This website is not affiliated with the U.S. government or military.

How Do I Switch to the Post 9/11 GI Bill So My Husband Can Enroll in a Diesel Mechanic’s Course?

Author Ron Kness is no longer in the service.

Q: I am in the Army Reserve with 6 years in the Army Nat’l Guard and I was told my husband could use my GI Bill but I would have to switch is to the Post 9/11 GI Bill. What do I have to do to get it switched and get him enrolled in a school for diesel mechanics?

A: First of all, you may have gotten some bad information. As a Reservist or National Guard person, the only time that counts toward Post 9/11 GI Bill eligibility is the time you were activated in a Title 10 order in support of a contingency operation, like Iraq or Afghanistan. A one-year tour would put you at the 60% tier level. So if you did not deploy, you do not have the Post 9/11 GI Bill to transfer to your husband.

However if you did deploy for at least a 90-day period, then you could make a transfer of benefits to him. Just go to the milConnect website and follow the instruction in the Transfer of Benefits section.

Once your transfer is approved, your husband will have to go to the eBenefits website and submit VA Form 22-1990e. In return, he’ll get his Certificate of Eligibility that he will need when enrolling in his diesel mechanics course as a GI Bill student.

The VA will pay a portion of his tuition depending on the Post 9/11 GI Bill tier level that you have. He inherits that same tier level. The difference between what the VA pays and the school charges will be his responsibility to pay.

In addition, he’ll also get a monthly housing allowance and a book stipend. Both will also be pro-rated at the same percentage as his tuition.

Leave a Reply

Your email address will not be published. Required fields are marked *


Privacy Policy | About Us | FAQ | Terms of Service | Disclaimers | Do Not Sell My Personal Information (CA and NV residents)

Copyright © 2020 EducationDynamics. All Rights Reserved.

This is a private website that is not affiliated with the U.S. government, U.S. Armed Forces or Department of Veteran Affairs. U.S. government agencies have not reviewed this information. This site is not connected with any government agency. If you would like to find more information about benefits offered by the U.S. Department of Veteran Affairs, please visit the official U.S. government web site for veterans’ benefits at http://www.va.gov.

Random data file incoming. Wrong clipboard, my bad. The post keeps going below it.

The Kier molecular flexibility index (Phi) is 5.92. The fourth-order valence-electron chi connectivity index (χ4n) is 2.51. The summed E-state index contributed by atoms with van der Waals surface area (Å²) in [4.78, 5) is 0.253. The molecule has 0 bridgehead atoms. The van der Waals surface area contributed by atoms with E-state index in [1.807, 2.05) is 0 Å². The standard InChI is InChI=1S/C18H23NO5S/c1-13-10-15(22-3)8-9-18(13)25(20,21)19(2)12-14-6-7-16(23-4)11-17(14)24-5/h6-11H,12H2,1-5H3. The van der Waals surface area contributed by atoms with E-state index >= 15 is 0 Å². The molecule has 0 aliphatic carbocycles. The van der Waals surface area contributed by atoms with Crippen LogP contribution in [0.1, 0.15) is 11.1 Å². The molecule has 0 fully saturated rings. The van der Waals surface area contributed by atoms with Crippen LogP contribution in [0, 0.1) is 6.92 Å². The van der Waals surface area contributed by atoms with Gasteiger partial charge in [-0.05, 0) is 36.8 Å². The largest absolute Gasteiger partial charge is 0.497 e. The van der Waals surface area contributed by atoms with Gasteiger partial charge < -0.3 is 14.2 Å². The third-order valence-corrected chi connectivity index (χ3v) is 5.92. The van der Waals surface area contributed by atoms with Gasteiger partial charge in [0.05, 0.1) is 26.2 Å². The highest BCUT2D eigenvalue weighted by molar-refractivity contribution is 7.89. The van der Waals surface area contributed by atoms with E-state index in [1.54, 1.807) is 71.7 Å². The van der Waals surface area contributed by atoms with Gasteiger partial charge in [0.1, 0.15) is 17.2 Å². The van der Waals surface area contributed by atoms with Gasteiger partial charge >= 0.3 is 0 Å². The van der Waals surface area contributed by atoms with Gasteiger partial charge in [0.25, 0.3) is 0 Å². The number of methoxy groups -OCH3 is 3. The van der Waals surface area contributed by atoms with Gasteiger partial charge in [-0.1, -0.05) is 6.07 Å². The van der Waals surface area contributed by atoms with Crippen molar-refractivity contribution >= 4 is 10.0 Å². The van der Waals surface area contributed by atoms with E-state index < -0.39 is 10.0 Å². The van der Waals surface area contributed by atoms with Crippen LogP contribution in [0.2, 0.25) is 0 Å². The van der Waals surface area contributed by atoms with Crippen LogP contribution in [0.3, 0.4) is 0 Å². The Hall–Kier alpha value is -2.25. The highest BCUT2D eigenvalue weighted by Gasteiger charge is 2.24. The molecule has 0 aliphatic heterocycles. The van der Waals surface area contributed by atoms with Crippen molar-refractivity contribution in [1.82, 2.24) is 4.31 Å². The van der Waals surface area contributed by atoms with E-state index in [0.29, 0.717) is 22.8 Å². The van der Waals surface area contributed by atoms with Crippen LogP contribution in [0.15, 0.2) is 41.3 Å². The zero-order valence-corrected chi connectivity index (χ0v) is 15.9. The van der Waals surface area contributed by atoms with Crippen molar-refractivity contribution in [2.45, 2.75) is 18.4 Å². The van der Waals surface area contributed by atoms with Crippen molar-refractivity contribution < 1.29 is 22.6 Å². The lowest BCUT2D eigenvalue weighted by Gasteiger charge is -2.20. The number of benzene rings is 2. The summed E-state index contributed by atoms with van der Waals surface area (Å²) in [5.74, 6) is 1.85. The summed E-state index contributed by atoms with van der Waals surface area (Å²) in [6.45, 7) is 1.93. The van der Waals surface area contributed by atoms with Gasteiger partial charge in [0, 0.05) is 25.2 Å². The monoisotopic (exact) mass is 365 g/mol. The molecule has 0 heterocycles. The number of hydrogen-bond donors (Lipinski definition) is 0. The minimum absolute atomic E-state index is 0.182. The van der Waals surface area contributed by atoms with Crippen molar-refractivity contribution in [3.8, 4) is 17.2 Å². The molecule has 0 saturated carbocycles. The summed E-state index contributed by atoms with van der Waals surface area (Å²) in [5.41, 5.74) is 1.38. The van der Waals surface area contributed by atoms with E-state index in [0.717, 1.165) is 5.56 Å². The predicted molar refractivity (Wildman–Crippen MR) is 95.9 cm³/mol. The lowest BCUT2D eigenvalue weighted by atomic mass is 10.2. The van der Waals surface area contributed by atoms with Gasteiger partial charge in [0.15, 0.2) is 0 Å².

The sponsored schools featured on this site do not include all schools that accept GI Bill® funding or VA Benefits.For more information on how to choose a school, visit. For more information on ArmyStudyGuide.com, visit our FAQ page or follow the About Us link found below. To contact ArmyStudyGuide, email us.

Disclosure: EducationDynamics receives compensation for the featured schools on our websites (see “Sponsored Schools” or “Sponsored Listings” or “Sponsored Results”). So what does this mean for you? Compensation may impact where the Sponsored Schools appear on our websites, including whether they appear as a match through our education matching services tool, the order in which they appear in a listing, and/or their ranking. Our websites do not provide, nor are they intended to provide, a comprehensive list of all schools (a) in the United States (b) located in a specific geographic area or (c) that offer a particular program of study. By providing information or agreeing to be contacted by a Sponsored School, you are in no way obligated to apply to or enroll with the school.

This is an offer for educational opportunities that may lead to employment and not an offer for nor a guarantee of employment. Students should consult with a representative from the school they select to learn more about career opportunities in that field. Program outcomes vary according to each institution’s specific program curriculum. Financial aid may be available to those who qualify. The financial aid information on this site is for informational and research purposes only and is not an assurance of financial aid.